Now, we get the sense that the evil Rasputin has plans for Earth, okay, but what exactly, we were never really sure, because the script never really tells us a whole lot about his plans. I mean bad guys have plans for the world or America, but what did Rasputin have planned? Did he want to bring the Nazis back? Did he want to have Hellboy rule the world? Though the film seems as if its reaching for a point with its villain during the story, it doesn’t tend to trail off from interesting gothic lovecraft-esque story and motif into basic dark special effects fodder without really verifying or developing what it seemingly sets out to do: tell a story, and we never do get to clearly discover what Rasputin’s plans are to begin with.

All the while we have some really confusing plot twists that were pretty baffling like if the BPRD is supposed to be a top secret organization that the government is so dead set on keeping a secret, then why do they have two huge battles in public but there’s not a stir from the public, you figure there may have been some slack given to the sector and to Hellboy but otherwise it’s hard to believe people are so hung up on Hellboy, witness him beat monsters and no one has caught on or said anything. Otherwise Rasputin is rather under-developed, we never had a lot of scenes with him alone performing a monologue or the usual villainous banter, so for the first time in years we see a lot more focus on the hero instead of the villain, but in the process we never feel as if the villain is a force to be reckoned with.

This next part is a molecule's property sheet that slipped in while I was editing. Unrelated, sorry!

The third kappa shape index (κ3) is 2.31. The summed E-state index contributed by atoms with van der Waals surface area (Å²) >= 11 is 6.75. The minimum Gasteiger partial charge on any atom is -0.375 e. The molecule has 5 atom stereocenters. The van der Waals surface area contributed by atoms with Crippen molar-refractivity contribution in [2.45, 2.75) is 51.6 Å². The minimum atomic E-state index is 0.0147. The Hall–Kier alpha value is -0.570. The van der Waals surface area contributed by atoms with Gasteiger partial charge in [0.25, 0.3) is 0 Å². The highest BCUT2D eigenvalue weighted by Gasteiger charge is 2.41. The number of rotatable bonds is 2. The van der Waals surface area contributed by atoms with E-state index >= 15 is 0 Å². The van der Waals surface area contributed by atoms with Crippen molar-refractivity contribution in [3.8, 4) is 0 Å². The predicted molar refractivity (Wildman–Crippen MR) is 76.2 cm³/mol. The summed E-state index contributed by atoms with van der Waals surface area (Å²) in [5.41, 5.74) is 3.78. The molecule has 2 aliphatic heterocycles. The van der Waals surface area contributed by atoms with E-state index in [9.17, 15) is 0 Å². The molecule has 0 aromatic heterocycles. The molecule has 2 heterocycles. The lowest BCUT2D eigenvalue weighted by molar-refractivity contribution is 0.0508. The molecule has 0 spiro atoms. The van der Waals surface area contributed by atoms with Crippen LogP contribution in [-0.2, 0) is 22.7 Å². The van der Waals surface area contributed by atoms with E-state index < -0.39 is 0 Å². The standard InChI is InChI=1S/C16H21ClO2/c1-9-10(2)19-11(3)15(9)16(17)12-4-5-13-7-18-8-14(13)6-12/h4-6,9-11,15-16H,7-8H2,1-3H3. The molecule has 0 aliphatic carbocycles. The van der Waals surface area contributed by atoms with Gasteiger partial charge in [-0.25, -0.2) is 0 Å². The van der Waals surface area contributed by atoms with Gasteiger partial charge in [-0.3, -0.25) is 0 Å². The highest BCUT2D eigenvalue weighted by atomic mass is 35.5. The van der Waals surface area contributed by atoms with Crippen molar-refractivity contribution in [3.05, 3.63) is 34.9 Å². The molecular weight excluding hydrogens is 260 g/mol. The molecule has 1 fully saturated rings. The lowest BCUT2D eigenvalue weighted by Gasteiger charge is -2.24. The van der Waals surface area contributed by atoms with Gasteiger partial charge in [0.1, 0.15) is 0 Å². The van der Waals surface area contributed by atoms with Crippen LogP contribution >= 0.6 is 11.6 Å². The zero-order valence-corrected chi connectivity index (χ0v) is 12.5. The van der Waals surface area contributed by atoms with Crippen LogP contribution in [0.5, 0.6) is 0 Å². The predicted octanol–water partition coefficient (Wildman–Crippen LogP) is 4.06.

Meanwhile PG-13 may be too harsh for kids who are around the age due solely to the fact that the creative team behind the special effects of Rick Baker might prove to be a little too intense for the children and pre-teens with dead bodies, some brutal violence and intense imagery that won’t bode well as family entertainment in the long run. In spite of the fact that its main story trails off into the usual special effects fodder without really making sense, this is probably one of the coolest comic book movies to come around in years with really enjoyable performances and special effects. This sure is a lot of fun.